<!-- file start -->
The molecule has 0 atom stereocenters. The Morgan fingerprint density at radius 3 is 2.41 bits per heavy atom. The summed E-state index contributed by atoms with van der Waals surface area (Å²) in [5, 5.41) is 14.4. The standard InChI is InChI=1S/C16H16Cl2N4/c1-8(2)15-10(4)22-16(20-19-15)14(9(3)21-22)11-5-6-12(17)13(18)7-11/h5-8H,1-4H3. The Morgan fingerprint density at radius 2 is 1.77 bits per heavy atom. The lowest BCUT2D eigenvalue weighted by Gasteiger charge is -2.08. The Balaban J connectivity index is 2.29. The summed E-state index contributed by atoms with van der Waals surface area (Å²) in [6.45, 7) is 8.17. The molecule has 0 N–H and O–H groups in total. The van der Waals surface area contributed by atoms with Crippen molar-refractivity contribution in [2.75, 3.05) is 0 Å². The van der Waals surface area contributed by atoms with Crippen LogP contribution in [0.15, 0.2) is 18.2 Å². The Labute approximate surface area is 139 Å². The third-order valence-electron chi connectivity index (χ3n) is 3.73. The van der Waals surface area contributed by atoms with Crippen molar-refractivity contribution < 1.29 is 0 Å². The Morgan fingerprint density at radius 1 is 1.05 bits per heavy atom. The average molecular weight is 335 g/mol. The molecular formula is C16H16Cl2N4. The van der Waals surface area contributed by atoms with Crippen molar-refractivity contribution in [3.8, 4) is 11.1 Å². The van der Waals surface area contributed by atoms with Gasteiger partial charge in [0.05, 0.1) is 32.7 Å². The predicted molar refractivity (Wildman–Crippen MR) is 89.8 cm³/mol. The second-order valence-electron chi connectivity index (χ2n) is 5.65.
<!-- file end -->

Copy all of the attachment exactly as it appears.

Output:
The molecule has 0 atom stereocenters. The Morgan fingerprint density at radius 3 is 2.41 bits per heavy atom. The summed E-state index contributed by atoms with van der Waals surface area (Å²) in [5, 5.41) is 14.4. The standard InChI is InChI=1S/C16H16Cl2N4/c1-8(2)15-10(4)22-16(20-19-15)14(9(3)21-22)11-5-6-12(17)13(18)7-11/h5-8H,1-4H3. The Morgan fingerprint density at radius 2 is 1.77 bits per heavy atom. The lowest BCUT2D eigenvalue weighted by Gasteiger charge is -2.08. The Balaban J connectivity index is 2.29. The summed E-state index contributed by atoms with van der Waals surface area (Å²) in [6.45, 7) is 8.17. The molecule has 0 N–H and O–H groups in total. The van der Waals surface area contributed by atoms with Crippen molar-refractivity contribution in [2.75, 3.05) is 0 Å². The van der Waals surface area contributed by atoms with Crippen LogP contribution in [0.15, 0.2) is 18.2 Å². The Labute approximate surface area is 139 Å². The third-order valence-electron chi connectivity index (χ3n) is 3.73. The van der Waals surface area contributed by atoms with Crippen molar-refractivity contribution < 1.29 is 0 Å². The Morgan fingerprint density at radius 1 is 1.05 bits per heavy atom. The average molecular weight is 335 g/mol. The molecular formula is C16H16Cl2N4. The van der Waals surface area contributed by atoms with Crippen molar-refractivity contribution in [3.8, 4) is 11.1 Å². The van der Waals surface area contributed by atoms with Gasteiger partial charge in [0.05, 0.1) is 32.7 Å². The predicted molar refractivity (Wildman–Crippen MR) is 89.8 cm³/mol. The second-order valence-electron chi connectivity index (χ2n) is 5.65.